“Back in the 80s, I could call them collect and talk for about half hour for just $2,” he told ThinkProgress. “But in 1992, the state signed a contract with AT&T; giving them kickbacks, and I watched cost increase to the point where I couldn’t call my family often. By the end of 90s, it was over $20 dollars, which had a huge impact on me. I wasn’t able to talk to my wife and children very much because of the economic cost. When you think about the fact that there are more than 2 million children in America with a parent in prison, it’s especially perverse.”
Wright, who also founded the Human Rights Defense Center, which advocates for affordable phone rates and other prison reforms, says the Sheriffs Association’s threat to eliminate prison phone calls is “ a bluff that should definitely be called.”
“For decades, prisons and jails provided secure, cheap telephone services with no problems. They’re perfectly capable of doing it,” he said. “It’s just that now they view prisoners as profit centers. They’re monetizing human suffering and human captivity. They get a lot of information from the recorded calls, so it would be stunning if they removed telephones if they couldn’t gouge people as much as they wanted to.”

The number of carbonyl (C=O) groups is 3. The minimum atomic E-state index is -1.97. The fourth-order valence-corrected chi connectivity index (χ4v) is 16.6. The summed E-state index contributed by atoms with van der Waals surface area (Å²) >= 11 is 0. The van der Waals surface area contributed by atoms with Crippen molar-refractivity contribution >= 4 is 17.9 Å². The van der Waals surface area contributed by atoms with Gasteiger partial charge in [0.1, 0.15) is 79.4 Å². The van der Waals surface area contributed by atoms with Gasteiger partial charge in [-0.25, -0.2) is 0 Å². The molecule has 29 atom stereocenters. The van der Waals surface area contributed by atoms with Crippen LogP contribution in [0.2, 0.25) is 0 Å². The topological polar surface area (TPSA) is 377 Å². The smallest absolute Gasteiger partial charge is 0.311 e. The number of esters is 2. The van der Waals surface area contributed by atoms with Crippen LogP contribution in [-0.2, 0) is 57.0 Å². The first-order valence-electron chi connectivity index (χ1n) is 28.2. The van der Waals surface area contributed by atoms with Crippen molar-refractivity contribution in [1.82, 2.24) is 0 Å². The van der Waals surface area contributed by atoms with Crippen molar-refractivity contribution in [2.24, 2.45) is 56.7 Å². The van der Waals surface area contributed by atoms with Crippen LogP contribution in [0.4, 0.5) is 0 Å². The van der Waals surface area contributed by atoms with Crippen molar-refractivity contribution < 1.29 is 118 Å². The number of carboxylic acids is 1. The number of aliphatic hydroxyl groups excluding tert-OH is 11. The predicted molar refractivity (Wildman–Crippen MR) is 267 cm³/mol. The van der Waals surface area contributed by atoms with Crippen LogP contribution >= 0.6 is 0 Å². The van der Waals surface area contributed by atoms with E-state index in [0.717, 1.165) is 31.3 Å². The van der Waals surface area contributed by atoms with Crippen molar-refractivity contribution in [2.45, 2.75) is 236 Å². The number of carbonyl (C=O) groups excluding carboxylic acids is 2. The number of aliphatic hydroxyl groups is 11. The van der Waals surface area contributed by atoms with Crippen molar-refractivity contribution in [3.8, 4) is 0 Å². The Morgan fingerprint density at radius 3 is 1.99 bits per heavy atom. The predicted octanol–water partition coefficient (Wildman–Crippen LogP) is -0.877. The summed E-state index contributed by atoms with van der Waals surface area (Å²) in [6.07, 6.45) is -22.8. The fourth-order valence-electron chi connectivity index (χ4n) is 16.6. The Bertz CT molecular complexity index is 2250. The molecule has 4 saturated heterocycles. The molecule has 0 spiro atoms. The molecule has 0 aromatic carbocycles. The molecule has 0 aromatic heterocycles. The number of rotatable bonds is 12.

As the FCC works on a final rule on prison phone rates, the Sheriffs are voicing their opposition, and the handful of telecom companies that dominate the market are also suing to block the regulations. But the agency appeared to be standing its ground as recently as a few months ago, releasing a report saying its interim rules capping the cost of interstate prison phone calls were working. They note that now, more prisoners are making calls, which is “evidence that unreasonable rates were discouraging communications.”
Though they’re hopeful about the final rule, expected this summer, prison rights advocates have expressed concern that corporations will find new ways to make money off incarcerated people and their families.
“As the gravy train is coming to an end, these same telecoms are moving aggressively to field of video visitation, which is completely unregulated,” explained Wright, noting that some existing video contracts give generous kickbacks, but require jails to completely eliminate in-person visitation.